ACTUALLY, ninjas didn't dress like this! The only reason everyone thinks they do is because this black outfit was based on the outfits that "invisible" stage hands wore during kabuki plays. Actual ninja assassins tried to blend in and look as "ordinary" as possible in ancient Japan.

ACTUALLY, ninjas didn’t dress like this! The only reason everyone thinks they do is because this black outfit was based on the outfits that “invisible” stage hands wore during kabuki plays. Actual ninja assassins tried to blend in and look as “ordinary” as possible in ancient Japan.

Although the enemies mostly behave in fairly consistent ways in each level (eg: there’s a fast enemy, a slow enemy and a weak enemy), the combat system is kind of interesting.

Basically, you need to jump on one of the basic enemies once or twice. When you do this, they will be temporarily “squashed”- you then need to stand in front of them and press “down”. Gadget will pick them up and, if you press “Ctrl”, then he will throw them – meaning you can use them as a weapon against other enemies if you want to.

Did anyone order a Minotaur pizza?

Did anyone order a Minotaur pizza?

This often requires precision jumping and timing, since it’s extremely easy to miss and take damage from the enemy you’re trying to jump on. Since you only have a limited number of lives and can only take about four hits before you lose a life and have to restart the level, it’s a good idea to be cautious.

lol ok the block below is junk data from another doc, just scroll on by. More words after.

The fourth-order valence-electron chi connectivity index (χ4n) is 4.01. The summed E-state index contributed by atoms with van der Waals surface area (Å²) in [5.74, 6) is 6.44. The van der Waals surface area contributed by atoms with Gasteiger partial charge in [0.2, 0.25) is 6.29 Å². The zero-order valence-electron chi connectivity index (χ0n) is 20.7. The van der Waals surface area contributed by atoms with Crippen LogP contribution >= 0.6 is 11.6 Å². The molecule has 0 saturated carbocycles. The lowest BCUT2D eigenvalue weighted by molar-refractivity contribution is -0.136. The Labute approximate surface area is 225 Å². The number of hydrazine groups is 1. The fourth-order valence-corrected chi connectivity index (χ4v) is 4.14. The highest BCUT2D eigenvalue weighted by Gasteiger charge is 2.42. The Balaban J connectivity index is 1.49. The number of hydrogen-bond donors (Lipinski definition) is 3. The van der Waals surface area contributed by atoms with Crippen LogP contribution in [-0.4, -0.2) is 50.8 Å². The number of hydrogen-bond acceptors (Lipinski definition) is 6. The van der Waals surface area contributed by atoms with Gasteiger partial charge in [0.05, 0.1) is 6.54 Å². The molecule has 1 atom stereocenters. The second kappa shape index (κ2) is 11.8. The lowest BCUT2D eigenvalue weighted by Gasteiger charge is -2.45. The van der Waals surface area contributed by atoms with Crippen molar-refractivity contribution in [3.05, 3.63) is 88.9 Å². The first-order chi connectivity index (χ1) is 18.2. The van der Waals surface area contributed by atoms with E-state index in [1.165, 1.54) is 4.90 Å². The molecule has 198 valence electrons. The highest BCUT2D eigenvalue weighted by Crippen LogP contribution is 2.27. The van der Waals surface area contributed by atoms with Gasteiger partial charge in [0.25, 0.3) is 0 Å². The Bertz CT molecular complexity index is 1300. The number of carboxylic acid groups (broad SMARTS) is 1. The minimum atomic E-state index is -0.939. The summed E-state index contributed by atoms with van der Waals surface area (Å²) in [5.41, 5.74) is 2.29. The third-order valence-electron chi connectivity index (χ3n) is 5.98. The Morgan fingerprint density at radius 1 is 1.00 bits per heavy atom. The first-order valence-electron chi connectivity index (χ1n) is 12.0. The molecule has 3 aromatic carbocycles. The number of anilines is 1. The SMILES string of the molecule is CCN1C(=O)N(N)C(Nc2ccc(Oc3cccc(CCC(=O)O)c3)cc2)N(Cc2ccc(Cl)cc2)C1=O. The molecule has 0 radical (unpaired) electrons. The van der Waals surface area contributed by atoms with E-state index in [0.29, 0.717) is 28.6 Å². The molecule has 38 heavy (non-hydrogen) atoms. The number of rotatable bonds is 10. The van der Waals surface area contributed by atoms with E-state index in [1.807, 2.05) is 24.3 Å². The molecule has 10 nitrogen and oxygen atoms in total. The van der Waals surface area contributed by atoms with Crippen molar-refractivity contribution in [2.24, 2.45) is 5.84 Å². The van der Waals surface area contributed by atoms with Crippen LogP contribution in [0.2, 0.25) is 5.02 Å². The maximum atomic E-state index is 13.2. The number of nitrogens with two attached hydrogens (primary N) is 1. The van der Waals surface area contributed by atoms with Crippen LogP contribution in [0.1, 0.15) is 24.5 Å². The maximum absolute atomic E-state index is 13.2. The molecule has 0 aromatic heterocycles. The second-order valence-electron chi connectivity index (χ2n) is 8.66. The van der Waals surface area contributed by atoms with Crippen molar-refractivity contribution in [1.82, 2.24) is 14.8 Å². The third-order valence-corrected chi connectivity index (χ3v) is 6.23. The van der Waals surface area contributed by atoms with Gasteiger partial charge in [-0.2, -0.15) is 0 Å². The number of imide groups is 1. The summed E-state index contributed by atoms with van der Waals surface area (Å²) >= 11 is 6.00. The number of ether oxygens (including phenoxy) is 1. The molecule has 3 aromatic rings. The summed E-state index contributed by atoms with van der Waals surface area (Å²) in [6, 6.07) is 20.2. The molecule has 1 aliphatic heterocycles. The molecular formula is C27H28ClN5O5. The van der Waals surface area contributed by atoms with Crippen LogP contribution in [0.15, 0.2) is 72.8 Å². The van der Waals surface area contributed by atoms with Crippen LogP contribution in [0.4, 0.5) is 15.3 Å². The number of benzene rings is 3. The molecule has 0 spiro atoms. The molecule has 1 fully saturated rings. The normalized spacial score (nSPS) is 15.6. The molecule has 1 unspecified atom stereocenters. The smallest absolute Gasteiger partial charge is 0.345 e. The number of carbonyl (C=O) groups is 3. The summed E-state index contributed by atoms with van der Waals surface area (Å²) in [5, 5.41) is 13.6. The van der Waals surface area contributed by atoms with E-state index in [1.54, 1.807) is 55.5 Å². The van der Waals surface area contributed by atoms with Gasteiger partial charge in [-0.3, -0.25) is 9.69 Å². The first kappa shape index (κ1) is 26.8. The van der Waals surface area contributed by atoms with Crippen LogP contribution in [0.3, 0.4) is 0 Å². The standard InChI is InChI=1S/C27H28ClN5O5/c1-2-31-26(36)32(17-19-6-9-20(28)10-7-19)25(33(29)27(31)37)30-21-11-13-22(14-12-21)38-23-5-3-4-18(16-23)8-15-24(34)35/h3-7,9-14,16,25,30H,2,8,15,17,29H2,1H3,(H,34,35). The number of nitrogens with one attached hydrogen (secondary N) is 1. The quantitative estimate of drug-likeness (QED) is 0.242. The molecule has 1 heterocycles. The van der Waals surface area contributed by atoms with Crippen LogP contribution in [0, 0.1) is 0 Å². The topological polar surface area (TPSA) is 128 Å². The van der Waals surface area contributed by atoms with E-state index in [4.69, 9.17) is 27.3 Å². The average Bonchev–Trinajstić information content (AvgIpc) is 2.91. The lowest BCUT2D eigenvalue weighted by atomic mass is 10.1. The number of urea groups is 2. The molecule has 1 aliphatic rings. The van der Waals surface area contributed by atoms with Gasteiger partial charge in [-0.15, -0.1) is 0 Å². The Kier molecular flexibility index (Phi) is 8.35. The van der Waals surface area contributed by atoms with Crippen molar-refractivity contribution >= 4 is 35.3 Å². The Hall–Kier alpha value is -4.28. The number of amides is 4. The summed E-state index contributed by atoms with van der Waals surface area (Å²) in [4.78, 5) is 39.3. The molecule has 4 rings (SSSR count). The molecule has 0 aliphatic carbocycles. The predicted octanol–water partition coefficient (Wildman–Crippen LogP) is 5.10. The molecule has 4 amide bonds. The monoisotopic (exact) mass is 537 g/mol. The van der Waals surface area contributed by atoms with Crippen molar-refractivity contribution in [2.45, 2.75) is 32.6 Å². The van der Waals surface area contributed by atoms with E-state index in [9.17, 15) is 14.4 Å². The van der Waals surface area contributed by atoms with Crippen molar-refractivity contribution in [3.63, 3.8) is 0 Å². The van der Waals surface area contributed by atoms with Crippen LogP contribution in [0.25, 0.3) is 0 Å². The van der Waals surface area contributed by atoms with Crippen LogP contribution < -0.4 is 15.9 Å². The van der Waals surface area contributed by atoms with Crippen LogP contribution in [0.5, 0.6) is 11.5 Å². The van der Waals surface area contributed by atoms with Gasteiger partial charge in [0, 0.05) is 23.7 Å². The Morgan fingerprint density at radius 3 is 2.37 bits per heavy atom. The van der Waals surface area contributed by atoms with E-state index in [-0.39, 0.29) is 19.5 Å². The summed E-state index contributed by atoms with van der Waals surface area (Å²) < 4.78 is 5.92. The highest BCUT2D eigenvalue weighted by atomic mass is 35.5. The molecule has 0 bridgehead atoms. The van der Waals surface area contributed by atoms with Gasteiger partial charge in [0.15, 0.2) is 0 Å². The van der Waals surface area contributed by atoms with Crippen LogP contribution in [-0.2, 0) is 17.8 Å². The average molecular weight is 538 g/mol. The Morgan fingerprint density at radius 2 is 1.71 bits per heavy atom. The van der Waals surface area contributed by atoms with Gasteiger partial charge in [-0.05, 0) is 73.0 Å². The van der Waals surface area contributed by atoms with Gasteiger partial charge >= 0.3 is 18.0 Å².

And, whilst you can occasionally gain extra lives (by scoring enough points etc…), there are no “health” power-ups in the game. So, again, play cautiously. However, your health gets refilled at the beginning of each new level.

One annoying thing about “Gadget: Lost In Time” is that it relies on a very old-fashioned password-based saving system rather than a proper saving system. So, you will need a pen and paper handy if you want to “save” your game. Interestingly, the amount of lives you have is also encoded into the password. I’ll provide a list of my own passwords so far [for the PC version] at the end of this review.

For an old game from 1993, the level design is surprisingly good – all of the backgrounds are fairly well-drawn for the time and I absolutely love the background art in this game too.

... Plus, it's the only game I've ever played that features the white cliffs of Dover too.

… Plus, it’s the only game I’ve ever played that features the white cliffs of Dover too.

Most of the levels are also fairly non-linear too. In addition to this, many of the levels also contain a couple of additional buildings and rooms which you can explore. One minor criticism I have of the level design is the fact that the levels are all relatively small. Although, saying that, they seemed a lot bigger when I was a kid and, since you’ll be running back and forth for most of the game, the small levels aren’t an entirely bad thing.

Some levels also contain secrets too- for example, if you walk to the bottom left corner of the second level and wait there for a while, then coins will start falling from the sky:

I discovered this by accident when I was a kid and it still amazes me even to this day...